A few days ago, an Iranian man was sentenced to prison for beheading his 14-year-old daughter with an axe back in May 2020, in a so-called ‘honour killing’. The victim, Romina, was decapitated in her sleep in their family home in Gilan Province in Iran.
Local media reported that Romina ran away after her father refused to give permission for her to marry a man 15 years older than her – she was detained by authorities and sent home. It was reported that in Iran, ‘honour killings’ are punishable by up to 10 years in prison, whereas murder is punishable by a life sentence or capital punishment.
Nevertheless, Romina’s father was only sentenced to nine years in jail which sparked an outcry in the country. The victim’s mother, Rana Dashti, has called for the verdict to be reviewed and changed to ‘execution’. She told the media that she now fears for the lives of the rest of her family, and the verdict has “terrified” her.
Unfortunately, violence against women is still prominent in today’s world where policies and efforts have been introduced by governments and organisations to protect women and girls. Stories of sexual violence, human trafficking and domestic abuse, among others have headlined worldwide news, from the West, to the Middle East and even in Southeast Asia.
Violence against women comprises a wide range of acts from verbal harassment, and emotional abuse, to daily physical or sexual abuse. At the far end of the spectrum is femicide, the murder of a woman.
In The Name Of ‘Honour’
According to the World Health Organisation (WHO), there are a few types of femicide which include intimate femicide (killing committed by current or former partner), dowry-related femicide, non-intimate femicide and also murders in the name of ‘honour’.
Media reports have stated that ‘honour’ crimes mainly occur in South Asian, Middle Eastern and North African communities where a woman’s behaviour can be seen as key to preserving a family’s honour. These murders involve a girl or woman being killed by a family member for “an actual or assumed sexual or behavioural transgression, including adultery, sexual intercourse, or pregnancy outside marriage – or even for being raped,” noted the WHO.
Dr Aisha Gill, Professor of Criminology at the University of Roehampton, writing for the United Nations (UN), explained that honour killing, or honour violence is “any form of violence perpetrated against females within the framework of patriarchal family structures, communities, and/or societies, where the main justification for the perpetration of violence is the protection of a social construction of ‘honour’ as a value-system, norm, or tradition.”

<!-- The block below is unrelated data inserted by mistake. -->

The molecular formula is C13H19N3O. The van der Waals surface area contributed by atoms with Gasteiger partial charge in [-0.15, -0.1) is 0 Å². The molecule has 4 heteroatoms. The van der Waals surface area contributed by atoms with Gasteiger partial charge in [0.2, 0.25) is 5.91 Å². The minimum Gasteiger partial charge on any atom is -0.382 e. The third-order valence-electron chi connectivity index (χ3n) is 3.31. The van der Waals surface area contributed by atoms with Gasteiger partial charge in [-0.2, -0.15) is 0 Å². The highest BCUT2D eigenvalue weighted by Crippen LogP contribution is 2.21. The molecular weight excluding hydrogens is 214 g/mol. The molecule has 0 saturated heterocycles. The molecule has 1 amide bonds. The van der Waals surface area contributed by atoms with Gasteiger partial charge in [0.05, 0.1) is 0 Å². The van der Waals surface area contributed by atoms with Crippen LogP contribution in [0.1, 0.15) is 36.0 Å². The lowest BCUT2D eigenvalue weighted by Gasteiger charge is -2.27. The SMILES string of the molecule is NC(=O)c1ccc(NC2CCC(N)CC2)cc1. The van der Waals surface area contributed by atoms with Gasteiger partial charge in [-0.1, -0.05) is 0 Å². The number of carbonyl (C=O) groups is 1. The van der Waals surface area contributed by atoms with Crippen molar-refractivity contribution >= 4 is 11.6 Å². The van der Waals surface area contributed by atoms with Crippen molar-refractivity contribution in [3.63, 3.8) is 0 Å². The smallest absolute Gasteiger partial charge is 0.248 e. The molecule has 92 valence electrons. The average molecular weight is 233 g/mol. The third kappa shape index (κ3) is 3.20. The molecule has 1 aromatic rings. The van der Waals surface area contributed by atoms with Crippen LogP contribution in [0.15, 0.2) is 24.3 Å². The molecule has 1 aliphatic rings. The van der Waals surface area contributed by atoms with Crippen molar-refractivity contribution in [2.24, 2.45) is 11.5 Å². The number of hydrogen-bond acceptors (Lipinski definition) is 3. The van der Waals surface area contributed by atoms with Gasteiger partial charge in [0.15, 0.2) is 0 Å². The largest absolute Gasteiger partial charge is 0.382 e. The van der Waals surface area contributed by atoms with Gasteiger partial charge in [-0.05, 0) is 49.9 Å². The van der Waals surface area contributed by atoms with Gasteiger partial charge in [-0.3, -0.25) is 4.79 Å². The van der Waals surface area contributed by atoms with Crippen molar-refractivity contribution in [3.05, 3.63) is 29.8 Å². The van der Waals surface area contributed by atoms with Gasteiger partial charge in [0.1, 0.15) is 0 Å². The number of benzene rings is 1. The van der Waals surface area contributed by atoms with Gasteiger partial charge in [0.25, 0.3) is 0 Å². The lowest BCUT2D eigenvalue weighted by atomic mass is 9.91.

Perpetrators typically see ‘honour killings’ as a way to protect family reputation, to follow tradition or to adhere to wrongly interpreted religious demands.
An estimated 5,000 murders in the name of ‘honour’ happen every year around the world. However, it is widely believed that the number could be greater as many cases go unreported.
Although ‘honour’ violence is common in countries like Pakistan, India or in Arab nations – these crimes have also been reported across Europe, East Asia and the Americas.
In a high-profile case back in 2012, a Pakistani-born couple were jailed for life by a British court in London for murdering their “westernised” teenage daughter in the name of ‘honour’. Prosecutors said that the parents killed her because they felt her “western” habits such as wearing make-up and talking to boys brought shame on the family.
Does It Happen In Southeast Asia?
‘Honour killings’ are rarely heard of in the region. However, a recent murder of a schoolgirl has shocked Indonesia, deemed as the archipelago’s first reported case of honour killing.
It was reported that a 16-year-old girl, Rosmini binte Darwis from South Sulawesi of Indonesia died on 9 May after her brothers hacked her to death with a machete and a wooden log, while the rest of the family watched. They believed that the victim had sexual relations outside of marriage with a cousin.
“She surrendered herself to her fate,” said Wawan Sumantri, police chief of the Bantaeng regency. He also added that investigations showed she was killed because the family felt ashamed, and that she had said she was in a relationship with Usman, a cousin. “This is a case of honour killing,” declared the police.
Andreas Harsono from Human Rights Watch (HRW) Indonesia told the media that he was concerned about the effect the case could have. “It will prompt other families to do the same,” he said.
Any Rufaedah, a lecturer in social psychology at Indonesia’s Nahdlatul Ulama University explained that although many Indonesians condemned the killing, a “contagion” effect was possible. “If the incident was due to cultural values, the chances of it encouraging other people to do the same is much higher,” she explained.
“Why did they kill a woman? Were there no other solutions? The use of murder is like an era from centuries ago when people knew no law or dialogue,” the lecturer questioned in reference to Rosmini’s murder.
There is definitely no ‘honour’ in ‘honour killings’.